Psyches take biggest hit when crime invades the home

While burglaries are down citywide, a series of audacious home invasions in and around Buckhead have left many who live in the affluent north Atlanta neighborhood on edge.

In late May, two gunmen entered a $3 million mansion on Paces Ridge Road, covered the residents’ heads with towels and drove one victim to an ATM to withdraw cash. The robbers stole jewelry and “demanded more money by morning and threatened to harm (the) family if demands were not met, ” police said at the time.

A month later, another Buckhead couple were held at gunpoint for more than 90 minutes as two masked men demanded, and eventually received, jewelry and cash.

“We obviously feared for our lives,” one of the victims, Mark Mansfield, told The Atlanta Journal-Constitution. “Thank God they didn’t shoot us.”

A west Midtown father wasn’t so lucky. Two weeks ago, Michael Lash was shot in both legs by an 18-year-old after trying to prevent the suspect and three other youthful accomplices from entering his home where his wife was putting their two young children to bed.

Whitney Lash dodged bullets as she ran from the home carrying the couple’s 6-month-old daughter.

The alleged shooter, Brandon Jerome Smith, was arrested last week. On Tuesday, three teenage suspects, all juveniles, were arrested, police said; their names and the charges were not released. All four were indicted by a Fulton County grand jury on Tuesday.

Neither Whitney Lash, her daughter or the couple’s 2-year-old son were injured, and her husband is expected to fully recover.

But the psychic scars may take longer to heal.

“Home invasions can be particularly difficult to deal with because they combine the trauma of terrorism with the feeling that you’ve been singled out,” said Charles Figley, a professor specializing in disaster mental health at Tulane University. “Home is the one place human beings can go to feel safe, and when that security is taken from you it can be very traumatic.”

Even when the burglars are stopped in their tracks.

Six months ago, Sara Rethinger was asleep in her Lake Claire home she shares with her husband and two children when she was awakened by a noise outside.

While investigating the source of the noise she spotted a beam of light shining on a back door handle. Someone was trying to break in.

Fortunately the would-be intruder was dissuaded, likely due to the family’s barking dog. Still, Rethinger has found it difficult to forget.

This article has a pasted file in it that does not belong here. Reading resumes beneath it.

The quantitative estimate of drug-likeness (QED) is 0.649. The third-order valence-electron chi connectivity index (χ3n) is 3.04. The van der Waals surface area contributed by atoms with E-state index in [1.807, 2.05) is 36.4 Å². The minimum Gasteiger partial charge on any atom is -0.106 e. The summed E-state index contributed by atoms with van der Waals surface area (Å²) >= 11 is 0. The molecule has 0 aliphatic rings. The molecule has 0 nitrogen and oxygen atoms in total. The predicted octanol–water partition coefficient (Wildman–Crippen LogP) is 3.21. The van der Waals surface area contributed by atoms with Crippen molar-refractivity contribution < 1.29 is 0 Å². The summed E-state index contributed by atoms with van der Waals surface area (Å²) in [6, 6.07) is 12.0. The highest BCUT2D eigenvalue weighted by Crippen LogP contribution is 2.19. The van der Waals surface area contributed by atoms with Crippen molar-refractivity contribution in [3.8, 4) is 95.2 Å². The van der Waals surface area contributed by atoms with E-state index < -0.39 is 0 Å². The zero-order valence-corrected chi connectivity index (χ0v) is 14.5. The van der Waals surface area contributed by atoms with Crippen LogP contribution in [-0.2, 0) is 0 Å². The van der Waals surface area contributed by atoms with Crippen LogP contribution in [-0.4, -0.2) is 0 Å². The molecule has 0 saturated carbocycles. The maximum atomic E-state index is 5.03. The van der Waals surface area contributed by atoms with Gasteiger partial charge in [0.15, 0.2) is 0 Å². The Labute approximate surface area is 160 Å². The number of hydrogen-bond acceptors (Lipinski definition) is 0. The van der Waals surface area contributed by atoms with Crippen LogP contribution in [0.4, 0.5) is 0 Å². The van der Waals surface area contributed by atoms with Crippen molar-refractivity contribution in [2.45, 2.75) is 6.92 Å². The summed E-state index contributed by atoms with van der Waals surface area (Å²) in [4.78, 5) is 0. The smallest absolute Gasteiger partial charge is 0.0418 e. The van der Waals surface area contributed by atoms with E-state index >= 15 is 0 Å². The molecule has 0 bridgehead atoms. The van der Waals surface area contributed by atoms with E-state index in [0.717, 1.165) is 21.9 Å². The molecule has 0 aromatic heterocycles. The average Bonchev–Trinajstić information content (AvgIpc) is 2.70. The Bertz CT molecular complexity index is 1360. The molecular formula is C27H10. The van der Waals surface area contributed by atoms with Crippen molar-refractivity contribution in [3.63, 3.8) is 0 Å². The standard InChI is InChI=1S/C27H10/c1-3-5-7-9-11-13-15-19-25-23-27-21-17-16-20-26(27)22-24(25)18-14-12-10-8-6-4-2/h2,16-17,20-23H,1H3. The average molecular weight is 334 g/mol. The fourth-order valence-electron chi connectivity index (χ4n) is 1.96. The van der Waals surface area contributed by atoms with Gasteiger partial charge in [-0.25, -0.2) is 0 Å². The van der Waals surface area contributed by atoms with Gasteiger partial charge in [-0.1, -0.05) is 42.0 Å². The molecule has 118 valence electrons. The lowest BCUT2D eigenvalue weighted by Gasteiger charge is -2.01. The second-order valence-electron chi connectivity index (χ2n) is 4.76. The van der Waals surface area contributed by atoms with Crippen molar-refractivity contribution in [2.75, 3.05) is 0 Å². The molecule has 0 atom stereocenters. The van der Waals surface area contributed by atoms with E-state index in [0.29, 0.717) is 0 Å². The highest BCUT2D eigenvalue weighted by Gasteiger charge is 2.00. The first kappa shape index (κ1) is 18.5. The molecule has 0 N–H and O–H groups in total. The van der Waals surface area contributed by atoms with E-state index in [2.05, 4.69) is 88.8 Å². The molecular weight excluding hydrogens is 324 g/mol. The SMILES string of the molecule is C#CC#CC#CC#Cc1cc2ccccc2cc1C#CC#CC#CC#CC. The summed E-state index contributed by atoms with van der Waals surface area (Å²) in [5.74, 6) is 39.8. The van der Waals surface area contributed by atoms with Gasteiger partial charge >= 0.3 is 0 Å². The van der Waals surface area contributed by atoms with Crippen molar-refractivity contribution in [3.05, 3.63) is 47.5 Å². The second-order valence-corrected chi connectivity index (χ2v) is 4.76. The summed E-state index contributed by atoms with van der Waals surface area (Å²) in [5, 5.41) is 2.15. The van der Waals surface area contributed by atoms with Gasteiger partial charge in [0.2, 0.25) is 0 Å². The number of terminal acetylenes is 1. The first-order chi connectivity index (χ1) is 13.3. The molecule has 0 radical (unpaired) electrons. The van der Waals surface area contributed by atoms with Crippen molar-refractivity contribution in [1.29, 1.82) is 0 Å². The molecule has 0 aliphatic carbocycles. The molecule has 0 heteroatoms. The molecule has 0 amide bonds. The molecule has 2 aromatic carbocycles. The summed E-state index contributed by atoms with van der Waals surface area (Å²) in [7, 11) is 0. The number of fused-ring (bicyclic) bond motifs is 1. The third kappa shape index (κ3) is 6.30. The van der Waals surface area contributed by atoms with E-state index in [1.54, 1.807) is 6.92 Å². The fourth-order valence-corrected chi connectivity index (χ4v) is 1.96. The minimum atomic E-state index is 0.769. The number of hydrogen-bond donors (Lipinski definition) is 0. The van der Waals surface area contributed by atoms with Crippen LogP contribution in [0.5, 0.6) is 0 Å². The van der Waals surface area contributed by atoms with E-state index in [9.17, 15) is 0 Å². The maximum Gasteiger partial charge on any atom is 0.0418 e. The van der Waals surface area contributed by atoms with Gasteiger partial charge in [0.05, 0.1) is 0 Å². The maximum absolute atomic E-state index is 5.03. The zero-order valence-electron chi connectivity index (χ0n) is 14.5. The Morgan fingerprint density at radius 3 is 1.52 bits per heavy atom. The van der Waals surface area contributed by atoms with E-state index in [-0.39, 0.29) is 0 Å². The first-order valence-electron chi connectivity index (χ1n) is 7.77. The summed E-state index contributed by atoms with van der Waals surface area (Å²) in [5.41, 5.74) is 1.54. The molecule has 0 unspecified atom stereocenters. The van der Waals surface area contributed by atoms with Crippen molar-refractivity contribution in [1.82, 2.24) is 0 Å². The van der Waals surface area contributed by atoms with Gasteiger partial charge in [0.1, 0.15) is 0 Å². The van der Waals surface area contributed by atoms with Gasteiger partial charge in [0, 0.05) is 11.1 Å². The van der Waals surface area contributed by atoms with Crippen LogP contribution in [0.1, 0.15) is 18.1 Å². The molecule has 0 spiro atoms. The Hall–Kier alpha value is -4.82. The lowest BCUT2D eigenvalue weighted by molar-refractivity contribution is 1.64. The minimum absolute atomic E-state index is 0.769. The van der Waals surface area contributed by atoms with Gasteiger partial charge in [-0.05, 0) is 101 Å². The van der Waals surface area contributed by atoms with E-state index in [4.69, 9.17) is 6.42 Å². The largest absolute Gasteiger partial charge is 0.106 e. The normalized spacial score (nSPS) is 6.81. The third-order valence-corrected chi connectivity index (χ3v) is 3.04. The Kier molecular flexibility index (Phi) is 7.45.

“I’m constantly on alert now,” Rethinger said. “It changed the way I feel about my house. I had to get earplugs because I couldn’t sleep. Every noise had me on edge.”

Zone 2, which includes Buckhead and west Midtown, has seen a 15 percent increase in residential burglaries from the same time last year, according to Atlanta police crime stats. They accounted for 333 of the 469 total burglaries reported in Zone 2.

“We look daily at crime patterns and trends and deploy our resources accordingly,” said APD Zone 2 Commander Van Hobbs. “The police cannot be everywhere all the time but we use technology to deploy our personnel.”

Two suspects from Memphis were indicted in connection with the May burglary and are considered possible suspects in the June break-in and another, similar incident in Buckhead earlier this year.

Figley said there’s been little research into the traumatic effects of home invasions. Many people don’t want to discuss it while those who haven’t experienced it tend to overlook the impact it can have, particularly when other family members are involved.

Rethinger compared her brush with a burglar to an incident several years earlier, when her purse was snatched as she walked on a crowded street.

“That didn’t freak me out,” she said. “But when they come into your house, it makes it personal.”

Victims will often question their behavior during a break-in and whether they could have done something differently to protect, Figley said. They also can’t help but wonder: What if it happens again?

“You have to create your own narrative,” said Figley, who has worked with numerous patients suffering from post-traumatic stress disorder. “Don’t beat yourself up, it’s going to take awhile.”

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